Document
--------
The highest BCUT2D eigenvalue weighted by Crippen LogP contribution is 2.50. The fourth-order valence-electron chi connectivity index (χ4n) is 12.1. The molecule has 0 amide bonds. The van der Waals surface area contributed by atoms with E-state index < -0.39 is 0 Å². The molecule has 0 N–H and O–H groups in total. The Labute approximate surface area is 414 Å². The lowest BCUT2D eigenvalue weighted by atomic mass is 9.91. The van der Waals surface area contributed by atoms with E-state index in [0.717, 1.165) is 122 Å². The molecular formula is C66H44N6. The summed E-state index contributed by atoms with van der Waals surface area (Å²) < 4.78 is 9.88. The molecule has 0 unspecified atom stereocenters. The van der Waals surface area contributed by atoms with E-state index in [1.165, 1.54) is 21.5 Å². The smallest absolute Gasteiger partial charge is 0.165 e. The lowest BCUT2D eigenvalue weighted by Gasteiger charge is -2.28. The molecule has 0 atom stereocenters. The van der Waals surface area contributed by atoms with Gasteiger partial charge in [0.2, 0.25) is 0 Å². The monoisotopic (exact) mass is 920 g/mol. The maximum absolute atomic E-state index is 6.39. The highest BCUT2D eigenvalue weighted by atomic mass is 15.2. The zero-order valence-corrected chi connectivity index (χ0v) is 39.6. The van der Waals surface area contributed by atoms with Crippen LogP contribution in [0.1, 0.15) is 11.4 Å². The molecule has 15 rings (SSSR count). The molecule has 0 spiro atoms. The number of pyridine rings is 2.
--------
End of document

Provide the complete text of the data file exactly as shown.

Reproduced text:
The highest BCUT2D eigenvalue weighted by Crippen LogP contribution is 2.50. The fourth-order valence-electron chi connectivity index (χ4n) is 12.1. The molecule has 0 amide bonds. The van der Waals surface area contributed by atoms with E-state index < -0.39 is 0 Å². The molecule has 0 N–H and O–H groups in total. The Labute approximate surface area is 414 Å². The lowest BCUT2D eigenvalue weighted by atomic mass is 9.91. The van der Waals surface area contributed by atoms with E-state index in [0.717, 1.165) is 122 Å². The molecular formula is C66H44N6. The summed E-state index contributed by atoms with van der Waals surface area (Å²) < 4.78 is 9.88. The molecule has 0 unspecified atom stereocenters. The van der Waals surface area contributed by atoms with E-state index in [1.165, 1.54) is 21.5 Å². The smallest absolute Gasteiger partial charge is 0.165 e. The lowest BCUT2D eigenvalue weighted by Gasteiger charge is -2.28. The molecule has 0 atom stereocenters. The van der Waals surface area contributed by atoms with Gasteiger partial charge in [0.2, 0.25) is 0 Å². The monoisotopic (exact) mass is 920 g/mol. The maximum absolute atomic E-state index is 6.39. The highest BCUT2D eigenvalue weighted by atomic mass is 15.2. The zero-order valence-corrected chi connectivity index (χ0v) is 39.6. The van der Waals surface area contributed by atoms with Crippen LogP contribution in [0.1, 0.15) is 11.4 Å². The molecule has 15 rings (SSSR count). The molecule has 0 spiro atoms. The number of pyridine rings is 2.